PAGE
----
KZN Premier Sihle Zikalala unveiled a new unity logo at a peace walk in Phoenix on Tuesday.

KZN premier unveils new social cohesion logo at Phoenix peace walk

KZN Premier Sihle Zikalala unveiled a new unity logo at a peace walk to foster social cohesion after the unrest in Phoenix on Tuesday.


KZN Premier Sihle Zikalala unveiled a new unity logo at a peace walk in Phoenix on Tuesday.

KwaZulu-Natal (KZN) Premier Sihle Zikalala said peace should remain the foundation, virtue, and ideal of society in order to speed up social transformation and bring justice to all.

Zikalala made the remarks during an official “peace walk” that was held in  Phoenix in KZN on Tuesday in honour of the people who died during the civil unrest in mid-July.

Zikalala was joined on walk from Phoenix Sports Complex to Bhambayi Stadium, by Members of the Executive Council including MEC for Arts, Culture, Sport and Recreation Hlengiwe Mavimbela, MEC for Social Development Nonhlanhla Khoza, MEC for Transport, Community Safety and Liaison Neliswa Peggy Nkonyeni, MEC for Economic Development, Tourism and Environment and Affairs Ravi Pillay and MEC for Education Kwazi Mshengu.

The KZN peace walk was  also joined by the Deputy Chairperson of the Moral Regeneration and Social Cohesion Council, Bishop Ruben Phillip, and KZN civil society activists who form  part of the government’s efforts to enhance unity and social cohesion in the province. The KZN government has adopted a 365-day social cohesion and moral regeneration programme as part of building a united and a peaceful province.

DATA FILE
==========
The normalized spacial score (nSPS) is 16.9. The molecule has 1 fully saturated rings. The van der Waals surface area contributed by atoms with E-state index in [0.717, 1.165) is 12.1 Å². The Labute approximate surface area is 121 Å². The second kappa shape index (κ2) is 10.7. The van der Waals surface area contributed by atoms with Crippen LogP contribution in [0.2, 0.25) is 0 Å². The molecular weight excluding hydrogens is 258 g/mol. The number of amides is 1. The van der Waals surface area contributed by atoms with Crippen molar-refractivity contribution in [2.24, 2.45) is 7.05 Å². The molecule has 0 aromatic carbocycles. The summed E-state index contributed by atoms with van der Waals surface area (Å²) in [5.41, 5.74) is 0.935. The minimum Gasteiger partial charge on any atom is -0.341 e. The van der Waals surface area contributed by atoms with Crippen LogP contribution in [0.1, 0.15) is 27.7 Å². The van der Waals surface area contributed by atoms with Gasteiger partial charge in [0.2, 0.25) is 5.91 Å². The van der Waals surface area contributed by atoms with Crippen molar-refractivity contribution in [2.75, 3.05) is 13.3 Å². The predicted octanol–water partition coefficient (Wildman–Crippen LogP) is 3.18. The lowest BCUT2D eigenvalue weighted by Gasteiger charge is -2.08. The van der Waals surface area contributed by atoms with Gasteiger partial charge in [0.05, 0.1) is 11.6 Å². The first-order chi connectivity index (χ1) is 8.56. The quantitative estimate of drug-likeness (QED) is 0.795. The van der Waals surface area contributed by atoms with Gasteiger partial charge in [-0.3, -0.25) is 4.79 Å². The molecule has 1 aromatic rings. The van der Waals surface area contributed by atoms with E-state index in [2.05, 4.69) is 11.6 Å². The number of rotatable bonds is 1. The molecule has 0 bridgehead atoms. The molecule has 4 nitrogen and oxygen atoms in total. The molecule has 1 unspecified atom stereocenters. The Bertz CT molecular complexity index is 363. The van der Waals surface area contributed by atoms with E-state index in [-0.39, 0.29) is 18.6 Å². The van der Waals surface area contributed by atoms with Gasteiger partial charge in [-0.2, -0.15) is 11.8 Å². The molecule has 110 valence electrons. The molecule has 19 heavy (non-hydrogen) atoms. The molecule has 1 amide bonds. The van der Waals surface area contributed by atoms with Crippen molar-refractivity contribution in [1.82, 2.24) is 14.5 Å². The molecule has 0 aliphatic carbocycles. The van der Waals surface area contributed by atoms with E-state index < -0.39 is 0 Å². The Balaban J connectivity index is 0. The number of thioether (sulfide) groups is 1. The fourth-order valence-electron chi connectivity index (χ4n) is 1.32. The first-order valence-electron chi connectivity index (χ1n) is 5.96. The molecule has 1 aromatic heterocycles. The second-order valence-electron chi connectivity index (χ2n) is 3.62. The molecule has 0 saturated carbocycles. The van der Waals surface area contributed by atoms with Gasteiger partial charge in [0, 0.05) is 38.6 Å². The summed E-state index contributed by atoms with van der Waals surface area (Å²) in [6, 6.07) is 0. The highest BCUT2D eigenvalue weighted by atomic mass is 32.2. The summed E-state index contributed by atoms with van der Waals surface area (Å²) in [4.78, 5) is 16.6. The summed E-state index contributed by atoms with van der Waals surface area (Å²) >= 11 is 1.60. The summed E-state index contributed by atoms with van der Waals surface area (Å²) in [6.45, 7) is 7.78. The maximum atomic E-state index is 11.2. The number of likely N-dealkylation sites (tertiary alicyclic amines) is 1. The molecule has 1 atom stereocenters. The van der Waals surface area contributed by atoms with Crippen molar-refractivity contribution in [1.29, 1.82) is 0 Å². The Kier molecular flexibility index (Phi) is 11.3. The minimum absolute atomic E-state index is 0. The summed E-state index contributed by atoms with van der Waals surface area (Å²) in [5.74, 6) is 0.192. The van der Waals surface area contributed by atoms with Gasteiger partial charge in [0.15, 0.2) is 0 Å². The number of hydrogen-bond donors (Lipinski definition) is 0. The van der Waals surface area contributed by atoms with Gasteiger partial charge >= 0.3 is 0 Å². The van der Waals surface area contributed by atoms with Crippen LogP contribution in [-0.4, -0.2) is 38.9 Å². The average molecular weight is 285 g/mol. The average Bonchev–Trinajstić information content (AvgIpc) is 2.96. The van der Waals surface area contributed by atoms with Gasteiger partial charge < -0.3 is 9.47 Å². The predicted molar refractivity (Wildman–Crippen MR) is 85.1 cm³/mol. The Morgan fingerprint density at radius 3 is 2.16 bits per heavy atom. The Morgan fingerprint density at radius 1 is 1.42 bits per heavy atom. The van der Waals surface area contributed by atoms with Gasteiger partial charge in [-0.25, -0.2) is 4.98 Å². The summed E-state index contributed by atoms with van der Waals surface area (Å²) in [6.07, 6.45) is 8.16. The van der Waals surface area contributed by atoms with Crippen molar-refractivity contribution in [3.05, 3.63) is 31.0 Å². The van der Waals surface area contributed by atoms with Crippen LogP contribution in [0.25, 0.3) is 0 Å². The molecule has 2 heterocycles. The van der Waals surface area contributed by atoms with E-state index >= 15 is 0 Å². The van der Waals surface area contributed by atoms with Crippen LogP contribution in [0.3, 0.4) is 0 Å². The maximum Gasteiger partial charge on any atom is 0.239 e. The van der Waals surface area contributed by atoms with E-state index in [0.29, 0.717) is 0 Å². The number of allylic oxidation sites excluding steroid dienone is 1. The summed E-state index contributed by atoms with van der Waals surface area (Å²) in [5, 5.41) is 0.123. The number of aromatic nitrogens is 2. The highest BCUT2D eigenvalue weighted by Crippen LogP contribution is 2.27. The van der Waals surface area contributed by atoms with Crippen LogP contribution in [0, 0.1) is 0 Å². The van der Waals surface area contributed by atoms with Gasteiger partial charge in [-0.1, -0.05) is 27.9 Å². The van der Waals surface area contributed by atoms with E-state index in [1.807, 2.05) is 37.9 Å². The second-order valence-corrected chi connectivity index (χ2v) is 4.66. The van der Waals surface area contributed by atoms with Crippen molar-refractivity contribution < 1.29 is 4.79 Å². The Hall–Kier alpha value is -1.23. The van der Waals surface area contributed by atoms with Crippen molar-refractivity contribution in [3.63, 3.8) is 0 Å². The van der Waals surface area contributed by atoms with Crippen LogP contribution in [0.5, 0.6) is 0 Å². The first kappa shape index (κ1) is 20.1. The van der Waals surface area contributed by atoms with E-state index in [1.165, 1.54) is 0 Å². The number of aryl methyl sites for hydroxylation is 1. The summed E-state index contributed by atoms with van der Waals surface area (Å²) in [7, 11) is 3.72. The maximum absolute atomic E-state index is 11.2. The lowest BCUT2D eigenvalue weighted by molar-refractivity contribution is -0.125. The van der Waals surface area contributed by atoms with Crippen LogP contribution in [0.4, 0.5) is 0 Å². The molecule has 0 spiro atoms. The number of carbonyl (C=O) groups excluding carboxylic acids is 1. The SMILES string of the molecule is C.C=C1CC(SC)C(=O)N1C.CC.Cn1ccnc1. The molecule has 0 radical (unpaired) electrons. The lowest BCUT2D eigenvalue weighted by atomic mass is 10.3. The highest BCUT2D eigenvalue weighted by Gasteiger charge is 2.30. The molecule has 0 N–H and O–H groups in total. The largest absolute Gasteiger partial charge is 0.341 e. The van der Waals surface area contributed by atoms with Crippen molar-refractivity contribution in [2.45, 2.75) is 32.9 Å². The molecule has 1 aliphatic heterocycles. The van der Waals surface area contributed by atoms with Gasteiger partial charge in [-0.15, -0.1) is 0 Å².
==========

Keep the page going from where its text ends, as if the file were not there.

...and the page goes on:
Speaking during the KZN event at Bhambayi Stadium Zikalala said: “Only through sustained peace, not through repression, violence, or the barrel of the gun can we manifest the promise of a free, united, non-racial, non-sexist, equal and prosperous society. During the tragic events of July where 300 people lost their lives in the looting and violence across KwaZulu-Natal and Gauteng, much attention was focused on Phoenix.”

“Criminal elements also exploited the situation to kill and maim. That criminal intent had a racial bent and we must say with one voice – African and Indian, young and old, Christian, Muslim and Hindu – that we condemn that without any reservation. Those persons charged with the killings must be dealt with appropriately and sternly in our criminal justice system,” Zikalala said.

“The clear message is that the peace-loving people in these communities stand firmly against violence, killing, looting, racial profiling or any other negative attitude that risks dividing people. We applaud you for the peace structures that have been set up organically from among the people. We applaud the activists, religious leaders, traditional leaders and ordinary men and women who immediately rallied to calm the tensions and have sanity prevail. We applaud those who rallied to protect their neighbours and to make our streets safe,” he said.

Zikalala also officially unveiled the KwaZulu-Natal “One Nation” logo at the Rydalvale Sport Ground in Phoenix as a symbol of peace and unity among communities in the province.

The logo is part of the KZN government’s initiative to foster unity and social cohesion after the civil unrest which resulted in racial tensions.

As a symbol of peace and unity, 36 doves were released to remember the people who died in Phoenix in KZN during the unrest. Each of dove carried the name a victim.